On a Saturday night in December 2003, I was waiting for a phone call. I was watching football at my home in Los Angeles, CA, but my thoughts were on a different football game taking place in Georgia, where I had grown up.
The team on which my dad, Billy Venable, coached and my brother Bill played was competing in the state playoffs. If their team won, they would advance to play in the Georgia Dome the next weekend. “Going to the Dome” had been a goal of the team for a number of years, but it seemed like they always fell just short. This season was different though—it was a magical season. It was my brother’s senior year and he was playing center on the offensive line, which was the position group my dad coached. They did everything together that fall, riding to school in the morning, checking in on each other during the school day, going to practice in the afternoon and playing the games on the weekend. I followed from afar, getting phone calls from my dad each Friday night, often from the team bus, with a report on how the team had done and how Bill had played.
When the phone rang, I knew it was good news. I could hear the shouting in the background, and I heard my dad’s booming voice, “Stephen! We’re going to the Dome!”
The next weekend I flew home and went to the dome too. I walked the sidelines with my dad and brother and we soaked the whole thing in. The score didn’t come out the way we wanted that night, but as we sat at the Waffle House—a Georgia High School football post-game staple—eating later that night we all three marveled at what an amazing experience it had been. It was an unforgettable experience, and unfortunately it was the last night we would spend together.
Exactly one month later, on January 13, 2004, I received another late-night phone call. I had just fallen asleep and the phone jarred me awake. My step-mother was on the other end of the line, and on hearing her voice, I knew immediately it wasn’t good news.
A young man had come to my family’s door with a gun. There had been a struggle with my dad. While my dad initially had the upper hand, the young man was able to fire two shots. My dad was hit.
The noise had woken my brother up and on seeing the struggle, he raced down the stairs to my dad’s aid. He was shot as well.
My brother died at the scene. My dad passed away shortly thereafter on the way to the hospital.
My family and the community lost so much that night. My dad was a caring coach who spent endless hours working with his students and athletes. I continue to be touched even today when I run into his former students and hear how he still has an impact on their lives. He was also an amazing father. My siblings and I soaked in his love from daily notes, e-mails or phone calls. We knew from hearing from his friends and colleagues just how proud he was of his family.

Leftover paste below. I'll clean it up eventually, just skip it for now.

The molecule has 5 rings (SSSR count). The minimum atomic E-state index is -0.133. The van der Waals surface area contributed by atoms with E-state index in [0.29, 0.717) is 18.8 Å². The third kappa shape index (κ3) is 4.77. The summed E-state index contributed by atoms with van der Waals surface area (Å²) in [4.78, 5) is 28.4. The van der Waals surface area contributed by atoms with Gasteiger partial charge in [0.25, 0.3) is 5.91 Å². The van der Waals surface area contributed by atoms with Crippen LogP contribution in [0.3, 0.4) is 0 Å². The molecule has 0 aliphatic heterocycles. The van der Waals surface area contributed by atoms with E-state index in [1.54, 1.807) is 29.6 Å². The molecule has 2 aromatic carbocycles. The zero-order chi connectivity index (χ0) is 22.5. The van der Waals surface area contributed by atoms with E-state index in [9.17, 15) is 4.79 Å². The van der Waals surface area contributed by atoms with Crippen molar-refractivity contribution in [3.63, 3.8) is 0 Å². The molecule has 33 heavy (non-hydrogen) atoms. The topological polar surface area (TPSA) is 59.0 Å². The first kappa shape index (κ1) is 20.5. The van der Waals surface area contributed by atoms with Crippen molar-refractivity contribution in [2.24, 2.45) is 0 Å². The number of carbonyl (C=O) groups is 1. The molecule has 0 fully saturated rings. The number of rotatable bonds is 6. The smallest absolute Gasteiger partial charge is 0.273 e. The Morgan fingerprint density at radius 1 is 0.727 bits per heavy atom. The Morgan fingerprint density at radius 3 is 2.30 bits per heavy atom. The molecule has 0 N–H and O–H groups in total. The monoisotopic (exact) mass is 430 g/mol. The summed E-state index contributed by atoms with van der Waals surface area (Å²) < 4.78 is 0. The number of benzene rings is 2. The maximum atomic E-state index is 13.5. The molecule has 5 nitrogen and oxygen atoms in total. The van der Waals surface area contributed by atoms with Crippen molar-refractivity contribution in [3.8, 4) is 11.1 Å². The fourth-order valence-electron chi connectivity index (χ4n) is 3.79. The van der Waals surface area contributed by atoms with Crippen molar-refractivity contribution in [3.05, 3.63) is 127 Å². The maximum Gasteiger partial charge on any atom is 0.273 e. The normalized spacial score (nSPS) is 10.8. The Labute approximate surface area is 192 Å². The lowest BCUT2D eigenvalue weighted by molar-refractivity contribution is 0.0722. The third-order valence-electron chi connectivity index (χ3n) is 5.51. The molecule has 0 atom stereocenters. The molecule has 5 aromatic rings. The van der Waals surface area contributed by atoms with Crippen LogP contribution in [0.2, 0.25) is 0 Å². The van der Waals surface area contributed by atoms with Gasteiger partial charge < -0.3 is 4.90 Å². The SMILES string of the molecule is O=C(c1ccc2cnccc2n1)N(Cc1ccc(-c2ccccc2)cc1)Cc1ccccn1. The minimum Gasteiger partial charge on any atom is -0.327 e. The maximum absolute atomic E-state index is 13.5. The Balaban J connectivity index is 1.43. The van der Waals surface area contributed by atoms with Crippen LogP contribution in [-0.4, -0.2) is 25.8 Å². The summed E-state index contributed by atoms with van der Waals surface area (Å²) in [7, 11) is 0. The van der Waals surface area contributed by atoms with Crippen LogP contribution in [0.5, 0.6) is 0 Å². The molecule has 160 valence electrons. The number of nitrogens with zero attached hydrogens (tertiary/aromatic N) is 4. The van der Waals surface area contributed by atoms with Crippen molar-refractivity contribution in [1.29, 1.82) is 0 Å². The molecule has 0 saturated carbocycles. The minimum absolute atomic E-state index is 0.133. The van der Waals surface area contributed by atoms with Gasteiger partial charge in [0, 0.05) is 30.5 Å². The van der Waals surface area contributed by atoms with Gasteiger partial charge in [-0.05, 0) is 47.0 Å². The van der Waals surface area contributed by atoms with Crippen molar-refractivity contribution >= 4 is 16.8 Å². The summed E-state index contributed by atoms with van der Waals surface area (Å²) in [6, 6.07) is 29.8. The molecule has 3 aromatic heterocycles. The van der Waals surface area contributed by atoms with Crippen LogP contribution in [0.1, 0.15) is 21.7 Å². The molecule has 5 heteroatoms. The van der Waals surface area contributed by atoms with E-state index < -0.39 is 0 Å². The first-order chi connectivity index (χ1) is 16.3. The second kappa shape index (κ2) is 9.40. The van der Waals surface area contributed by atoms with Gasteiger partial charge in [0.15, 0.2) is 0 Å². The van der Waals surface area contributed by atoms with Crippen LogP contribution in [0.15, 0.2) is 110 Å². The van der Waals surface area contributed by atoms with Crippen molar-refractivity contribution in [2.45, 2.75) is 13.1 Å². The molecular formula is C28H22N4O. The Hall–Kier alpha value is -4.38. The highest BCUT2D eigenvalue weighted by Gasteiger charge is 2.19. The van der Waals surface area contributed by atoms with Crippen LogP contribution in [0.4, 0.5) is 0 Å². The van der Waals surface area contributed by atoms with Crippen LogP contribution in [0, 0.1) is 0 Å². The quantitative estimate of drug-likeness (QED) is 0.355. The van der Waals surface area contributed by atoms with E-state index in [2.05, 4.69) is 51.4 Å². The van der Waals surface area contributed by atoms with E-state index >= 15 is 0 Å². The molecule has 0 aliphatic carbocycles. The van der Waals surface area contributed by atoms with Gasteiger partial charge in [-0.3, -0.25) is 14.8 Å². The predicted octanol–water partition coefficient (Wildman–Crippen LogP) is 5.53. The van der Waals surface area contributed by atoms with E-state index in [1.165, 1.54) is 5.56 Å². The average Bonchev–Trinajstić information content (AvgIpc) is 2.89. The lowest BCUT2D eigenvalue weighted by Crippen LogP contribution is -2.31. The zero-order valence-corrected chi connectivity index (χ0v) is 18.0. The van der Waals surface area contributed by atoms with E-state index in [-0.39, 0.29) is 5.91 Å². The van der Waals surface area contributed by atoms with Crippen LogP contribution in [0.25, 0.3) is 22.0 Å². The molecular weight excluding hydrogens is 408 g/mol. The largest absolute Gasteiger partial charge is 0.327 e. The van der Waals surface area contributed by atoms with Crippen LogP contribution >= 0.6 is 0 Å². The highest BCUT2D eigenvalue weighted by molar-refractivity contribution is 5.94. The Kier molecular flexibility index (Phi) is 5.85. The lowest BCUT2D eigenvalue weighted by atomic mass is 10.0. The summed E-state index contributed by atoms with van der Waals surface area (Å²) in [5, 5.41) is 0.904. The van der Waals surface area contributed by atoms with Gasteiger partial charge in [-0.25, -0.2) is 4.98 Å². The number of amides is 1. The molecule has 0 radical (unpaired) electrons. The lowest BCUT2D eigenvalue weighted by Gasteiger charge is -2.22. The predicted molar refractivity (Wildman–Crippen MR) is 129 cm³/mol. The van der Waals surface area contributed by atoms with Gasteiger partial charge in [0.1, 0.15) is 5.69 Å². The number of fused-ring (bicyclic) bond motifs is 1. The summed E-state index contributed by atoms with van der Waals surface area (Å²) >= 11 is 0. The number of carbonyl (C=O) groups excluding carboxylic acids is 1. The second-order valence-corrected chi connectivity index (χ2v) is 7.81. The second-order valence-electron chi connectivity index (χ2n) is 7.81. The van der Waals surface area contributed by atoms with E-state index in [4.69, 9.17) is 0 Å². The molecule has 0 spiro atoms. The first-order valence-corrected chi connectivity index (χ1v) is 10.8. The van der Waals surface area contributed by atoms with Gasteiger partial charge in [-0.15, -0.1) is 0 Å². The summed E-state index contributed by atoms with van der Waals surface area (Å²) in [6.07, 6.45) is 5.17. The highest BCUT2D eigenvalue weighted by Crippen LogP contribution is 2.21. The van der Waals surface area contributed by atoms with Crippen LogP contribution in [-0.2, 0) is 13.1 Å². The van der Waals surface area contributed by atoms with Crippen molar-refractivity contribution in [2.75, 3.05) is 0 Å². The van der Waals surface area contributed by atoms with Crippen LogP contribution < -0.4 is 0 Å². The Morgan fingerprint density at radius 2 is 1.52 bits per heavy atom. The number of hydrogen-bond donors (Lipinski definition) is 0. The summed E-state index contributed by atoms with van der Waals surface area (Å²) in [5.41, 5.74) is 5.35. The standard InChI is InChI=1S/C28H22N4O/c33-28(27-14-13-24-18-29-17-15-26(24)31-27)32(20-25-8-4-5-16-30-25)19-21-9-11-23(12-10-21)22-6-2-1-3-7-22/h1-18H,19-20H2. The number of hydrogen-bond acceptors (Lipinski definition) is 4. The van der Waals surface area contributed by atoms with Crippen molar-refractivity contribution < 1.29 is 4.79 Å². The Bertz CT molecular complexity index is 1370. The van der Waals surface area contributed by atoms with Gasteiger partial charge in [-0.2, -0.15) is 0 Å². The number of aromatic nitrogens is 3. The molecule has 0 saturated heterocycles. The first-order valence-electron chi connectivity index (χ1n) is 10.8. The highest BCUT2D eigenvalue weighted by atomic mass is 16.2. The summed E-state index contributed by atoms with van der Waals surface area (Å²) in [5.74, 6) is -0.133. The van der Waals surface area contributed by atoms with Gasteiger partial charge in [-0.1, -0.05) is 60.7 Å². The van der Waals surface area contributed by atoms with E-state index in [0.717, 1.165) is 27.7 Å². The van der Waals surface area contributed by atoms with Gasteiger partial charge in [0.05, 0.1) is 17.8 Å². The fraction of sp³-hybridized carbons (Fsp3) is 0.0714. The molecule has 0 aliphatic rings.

My brother had so much to look forward to. He had just been accepted to Auburn University and was truly enjoying his senior year. He was the baby of our family, a role he relished in such a good way. One of his favorite things was to give out “free hugs…for a dollar.” Yet, he was coming into his own and ready to take on the world, as the magical fall season had shown us. In his last act, he became my hero.
The twist in our story involves the young man who came to my family’s door. Police tracked him down later that night and he was killed in a shootout. He was 19 years old without connection to our family. We would learn, as police investigated, that he too had been a victim of gun violence. Just three months prior to the night at my family’s house, this young man’s mother had walked into her church and shot her pastor and her own mother before turning the gun on herself. Since then, he had been living alone. We believe he was stealing to get by and had randomly picked my family’s house that evening.
While his own incident clearly does not excuse his actions, it does strongly influence my views on gun violence. Quite simply, I believe that at some point in that chain, we could have done more to prevent a grieving 19 year old and his mother, apparently suffering from mental illness, from having a gun.
For a number of years, I passively supported gun violence prevention efforts through donations and support for candidates who vote for common-sense gun safety measures. It wasn’t until I relocated to Minneapolis in 2015 that I discovered Everytown for Gun Safety and Minnesota’s Moms Demand Action chapter. I have been so impressed with Everytown because it is data- and results-driven, and because the organization places great importance on sharing stories of the human toll gun violence has on our lives and communities.
Today, I serve as an Everytown Survivor Fellow and share my story as often as I can. I know the ending of my story will never change, but I believe wholeheartedly that with our combined voices we can change the outcome for others.